Applicants arrangem'ent is designed to meet these two essential requirements, and will be fully understood when the following detailed description is read with referencev to the accompanying drawing, in which the single figure is a diagram of the arrangement.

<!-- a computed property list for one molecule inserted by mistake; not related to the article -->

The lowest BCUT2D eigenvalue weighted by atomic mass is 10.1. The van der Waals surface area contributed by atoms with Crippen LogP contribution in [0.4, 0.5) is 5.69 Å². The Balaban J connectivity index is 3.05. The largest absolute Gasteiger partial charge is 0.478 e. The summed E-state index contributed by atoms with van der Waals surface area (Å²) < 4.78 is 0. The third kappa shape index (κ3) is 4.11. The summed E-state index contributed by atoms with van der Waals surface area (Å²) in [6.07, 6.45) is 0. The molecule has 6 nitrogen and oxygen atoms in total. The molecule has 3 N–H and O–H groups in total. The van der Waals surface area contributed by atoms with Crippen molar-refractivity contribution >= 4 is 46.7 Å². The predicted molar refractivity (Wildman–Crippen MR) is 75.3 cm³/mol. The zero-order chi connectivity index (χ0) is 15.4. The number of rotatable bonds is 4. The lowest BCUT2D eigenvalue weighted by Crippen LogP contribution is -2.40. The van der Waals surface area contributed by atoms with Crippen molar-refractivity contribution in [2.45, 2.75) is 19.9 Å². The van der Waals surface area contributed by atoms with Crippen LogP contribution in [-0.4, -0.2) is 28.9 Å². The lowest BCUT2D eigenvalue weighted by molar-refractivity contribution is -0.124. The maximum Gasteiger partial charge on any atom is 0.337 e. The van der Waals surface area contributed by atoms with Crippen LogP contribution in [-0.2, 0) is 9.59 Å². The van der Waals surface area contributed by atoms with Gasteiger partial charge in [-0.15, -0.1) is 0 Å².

' With reference to the details of the draw ing, 1 represents the pilot wire, which, it is understood, is included in the cable with the transmission circuits. The ratio arms of the bridge are indicated as 23,.3- i-, 5-6 and 6-7. The resistance of arm 23 equals the resistance of arm 67, and the resistance of arm 3% equals the resistance of arm 5-6. The battery 8, connected between the points 3 and 6 of the system, furnishes the operating current for the bridge, and is grounded. Forpurposes of clear illustration in connection with the following description of the operation of the system, the poling of this battery in this specific case is indicated in the drawing. A wire between the points 2 and 4 forms one winding and a wire between the points 7 and 5 forms the second winding of a polarized differential device 9. Examples of sucha device are a polar relay and a difierential galvanometer. in the drawing, as illustration, the latter is represented as one desirable form of the device. 10 indicates an adjustable resistance corresponding to resistance R of the Clark Patent No. 1,438,219 referred to above, this resistance being automatically adjusted in the manner indicated in the said Clark patent, that is, when the galvanometer is deflected, the resistance is adjusted in accordance with the systemv as indicated by the solid arrows. It